Doors, doors, doors…
So, I’m working on a few kitchen projects at the moment, and am on a bit of a door feast.
As so often happens when working with a client, the planning stages involve lots of important discussions about doors. This is unsurprising given these are one of the main things that make up the character of a kitchen.
And having shared the colourful vision come to life that is our new front door I thought I’d give a quick introduction to the world of cabinetry.
Historically speaking, doors have been constructed using the same joinery techniques for centuries and there are three main styles.
The first of these is a mortice (hole) and tenon (projection) framed door, with an inset panel. This forms the basis of the shaker style doors that are so popular today, h
owever contemporary versions are often only scribed (scratched into the surface) rather than built using traditional techniques.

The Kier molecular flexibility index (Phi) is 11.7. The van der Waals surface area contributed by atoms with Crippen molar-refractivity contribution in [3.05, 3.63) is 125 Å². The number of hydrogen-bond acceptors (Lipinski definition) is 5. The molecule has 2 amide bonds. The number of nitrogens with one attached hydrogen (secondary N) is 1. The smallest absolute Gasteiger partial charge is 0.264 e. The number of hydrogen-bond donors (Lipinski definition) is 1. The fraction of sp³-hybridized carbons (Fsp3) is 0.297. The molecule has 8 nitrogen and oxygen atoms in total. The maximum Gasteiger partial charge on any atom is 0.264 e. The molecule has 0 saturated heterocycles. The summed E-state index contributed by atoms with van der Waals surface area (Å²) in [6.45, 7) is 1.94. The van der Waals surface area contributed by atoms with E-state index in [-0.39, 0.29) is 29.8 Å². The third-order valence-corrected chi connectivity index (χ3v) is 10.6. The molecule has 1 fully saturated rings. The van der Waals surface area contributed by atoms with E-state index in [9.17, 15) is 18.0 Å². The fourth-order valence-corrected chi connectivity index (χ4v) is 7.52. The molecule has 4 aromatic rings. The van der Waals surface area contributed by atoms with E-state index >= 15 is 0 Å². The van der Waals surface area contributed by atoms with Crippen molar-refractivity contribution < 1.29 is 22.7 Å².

The second style is a ledge and brace door. This usually features tongue and groove vertical timbers.
It can have a bit of a 70s wood cladding vibe to it, but is actually a simple design that works well in most kitchens.
The third style – think contemporary – is a clean flat panel. This is often seen today in bo
ld colours with a high shine finish, but can look equally good in a matte pastel.
So, now you have the ABC of doors in your toolkit, you should be well equipped to start plotting that new kitchen design.
Remember, it’s the unexpected detail that creates the wow factor, but this can only be achieved on well-built foundations.